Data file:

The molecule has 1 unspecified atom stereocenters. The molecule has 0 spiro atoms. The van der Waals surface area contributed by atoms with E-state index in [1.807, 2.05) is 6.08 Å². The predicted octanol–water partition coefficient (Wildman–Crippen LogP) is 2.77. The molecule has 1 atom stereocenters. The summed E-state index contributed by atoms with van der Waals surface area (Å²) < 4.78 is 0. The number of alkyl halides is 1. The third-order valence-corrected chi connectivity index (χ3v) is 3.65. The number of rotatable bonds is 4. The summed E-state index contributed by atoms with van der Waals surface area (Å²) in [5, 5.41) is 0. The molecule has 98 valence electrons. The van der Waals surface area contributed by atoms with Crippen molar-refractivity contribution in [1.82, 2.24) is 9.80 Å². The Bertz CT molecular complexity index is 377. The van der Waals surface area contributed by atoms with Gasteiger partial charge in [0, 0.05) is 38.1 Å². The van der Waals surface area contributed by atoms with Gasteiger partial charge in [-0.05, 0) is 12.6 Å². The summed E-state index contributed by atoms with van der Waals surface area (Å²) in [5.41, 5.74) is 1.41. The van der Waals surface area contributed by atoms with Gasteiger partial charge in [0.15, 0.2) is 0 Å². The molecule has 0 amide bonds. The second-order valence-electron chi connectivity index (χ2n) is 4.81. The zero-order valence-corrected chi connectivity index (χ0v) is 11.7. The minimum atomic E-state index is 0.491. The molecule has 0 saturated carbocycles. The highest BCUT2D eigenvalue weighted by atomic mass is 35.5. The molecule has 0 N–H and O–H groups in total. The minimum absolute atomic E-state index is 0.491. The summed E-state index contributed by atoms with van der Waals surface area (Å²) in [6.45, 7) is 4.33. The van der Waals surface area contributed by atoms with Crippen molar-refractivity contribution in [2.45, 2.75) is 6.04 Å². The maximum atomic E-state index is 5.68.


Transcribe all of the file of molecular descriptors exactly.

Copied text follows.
The molecule has 1 unspecified atom stereocenters. The molecule has 0 spiro atoms. The van der Waals surface area contributed by atoms with E-state index in [1.807, 2.05) is 6.08 Å². The predicted octanol–water partition coefficient (Wildman–Crippen LogP) is 2.77. The molecule has 1 atom stereocenters. The summed E-state index contributed by atoms with van der Waals surface area (Å²) < 4.78 is 0. The number of alkyl halides is 1. The third-order valence-corrected chi connectivity index (χ3v) is 3.65. The number of rotatable bonds is 4. The summed E-state index contributed by atoms with van der Waals surface area (Å²) in [5, 5.41) is 0. The molecule has 98 valence electrons. The van der Waals surface area contributed by atoms with Crippen molar-refractivity contribution in [1.82, 2.24) is 9.80 Å². The Bertz CT molecular complexity index is 377. The van der Waals surface area contributed by atoms with Gasteiger partial charge in [0, 0.05) is 38.1 Å². The van der Waals surface area contributed by atoms with Gasteiger partial charge in [-0.05, 0) is 12.6 Å². The summed E-state index contributed by atoms with van der Waals surface area (Å²) in [5.41, 5.74) is 1.41. The van der Waals surface area contributed by atoms with Gasteiger partial charge in [0.15, 0.2) is 0 Å². The molecule has 0 amide bonds. The second-order valence-electron chi connectivity index (χ2n) is 4.81. The zero-order valence-corrected chi connectivity index (χ0v) is 11.7. The minimum atomic E-state index is 0.491. The molecule has 0 saturated carbocycles. The highest BCUT2D eigenvalue weighted by atomic mass is 35.5. The molecule has 0 N–H and O–H groups in total. The minimum absolute atomic E-state index is 0.491. The summed E-state index contributed by atoms with van der Waals surface area (Å²) in [6.45, 7) is 4.33. The van der Waals surface area contributed by atoms with Crippen molar-refractivity contribution in [2.45, 2.75) is 6.04 Å². The maximum atomic E-state index is 5.68.